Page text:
1. I am not God. I know, it’s a shocker. But, seriously, it’s helpful for me to get in touch with the fact that I am not the sovereign lord of the universe. I believe people are accountable for the good and evil things they do in the world—but most of them aren’t accountable to me. I didn’t create anybody, and I’m not supremely powerful. Beyond that, my failure to be God also means that I have a limited amount of knowledge and insight into people. I don’t understand the whole of anybody’s situation, don’t understand the different things in people’s backgrounds that make them act the way they do. I don’t even understand why I do half the stuff I do, much less what’s going on in anybody else’s heart! So I will never the authority or information I need to pass judgment on anybody else.
2. Not only am I not God, but I also know that I am not perfect. Far from it, in fact. Most people I know can confirm this, but of course I know it more truly than anybody else could possibly suspect. After all, they can’t see what’s inside my heart. I am, like the rest of you, a broken human being, a person whose heart has been twisted by sin and who is powerless to recover except for the grace of God.
This is an important nuance to the world’s criticism of the church as being too judgmental. It wants to believe everything is alright. It’s as if the world wants refuse our right to judge on the basis that everyone is basically equally good. But we refuse to judge on the opposite basis, because we know that everyone, including ourselves, is broken and sinful.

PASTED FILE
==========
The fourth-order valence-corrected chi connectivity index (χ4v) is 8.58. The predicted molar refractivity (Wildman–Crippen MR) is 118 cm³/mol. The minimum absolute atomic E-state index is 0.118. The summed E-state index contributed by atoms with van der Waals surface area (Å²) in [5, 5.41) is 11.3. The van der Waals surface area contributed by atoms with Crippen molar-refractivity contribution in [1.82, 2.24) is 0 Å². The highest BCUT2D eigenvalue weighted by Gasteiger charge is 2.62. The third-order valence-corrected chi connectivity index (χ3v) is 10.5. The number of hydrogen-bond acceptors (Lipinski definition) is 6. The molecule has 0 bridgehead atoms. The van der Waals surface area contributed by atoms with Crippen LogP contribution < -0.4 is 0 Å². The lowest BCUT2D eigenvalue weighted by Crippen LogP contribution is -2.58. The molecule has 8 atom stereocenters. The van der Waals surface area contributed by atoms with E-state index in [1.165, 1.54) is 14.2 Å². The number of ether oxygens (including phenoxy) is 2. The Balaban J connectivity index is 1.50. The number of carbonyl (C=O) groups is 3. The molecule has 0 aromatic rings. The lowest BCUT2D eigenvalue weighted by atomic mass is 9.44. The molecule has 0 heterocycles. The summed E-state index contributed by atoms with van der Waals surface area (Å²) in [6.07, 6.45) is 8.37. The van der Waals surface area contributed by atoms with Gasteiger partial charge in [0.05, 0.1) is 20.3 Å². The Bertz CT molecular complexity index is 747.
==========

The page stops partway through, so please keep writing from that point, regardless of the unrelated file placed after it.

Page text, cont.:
I know, that because I’m not God and I’m not perfect, that I need grace from God. I need the grace of forgiveness and the grace that God gives to change and purify me. Truthfully, I need all the grace I can get. And that self-awareness really heightens the shock of this text for me. How I give grace to people around me can actually affect how God gives grace to me? Whoa. That is an absolutely stunning idea, and as it becomes more firmly lodged in my mind, it has the power to really shape the kinds of things I harbor in my heart towards other people.
Gratefully, though, I’m also aware that I receive grace from God! It’s not like I’m merely aware of my sin, awaiting some pending judgement and trying to butter God up before he makes his decision. I live in the joy and awareness that God has already acted decisively to extend grace to me.
Many of us live fairly aware of those two things, our need for grace and how we receive it. But, we stop there, not realizing that those who need and receive grace from God are also called to learn grace from God. I want God to teach me how to treat others like Jesus treats me.
For our community of faith, that really is the critical turn. So much of our worship and conversation revolves around what we need and receive, and how valuable it is to us. But how much value do we place on what we are called to become? How much do we value a gracious spirit? May God help us to honor those among us who cultivate that spirit, who become people of heroic forgiveness, who turn back any effort to condemn others from taking root in their own hearts. May we value those who work hard to become merciful, just as our father is merciful, and may we become a place of grace for those who—like us—need to receive it.
(This is part three of a series on the Sermon on the Plain. A list of the sermons and the audio recordings are here.)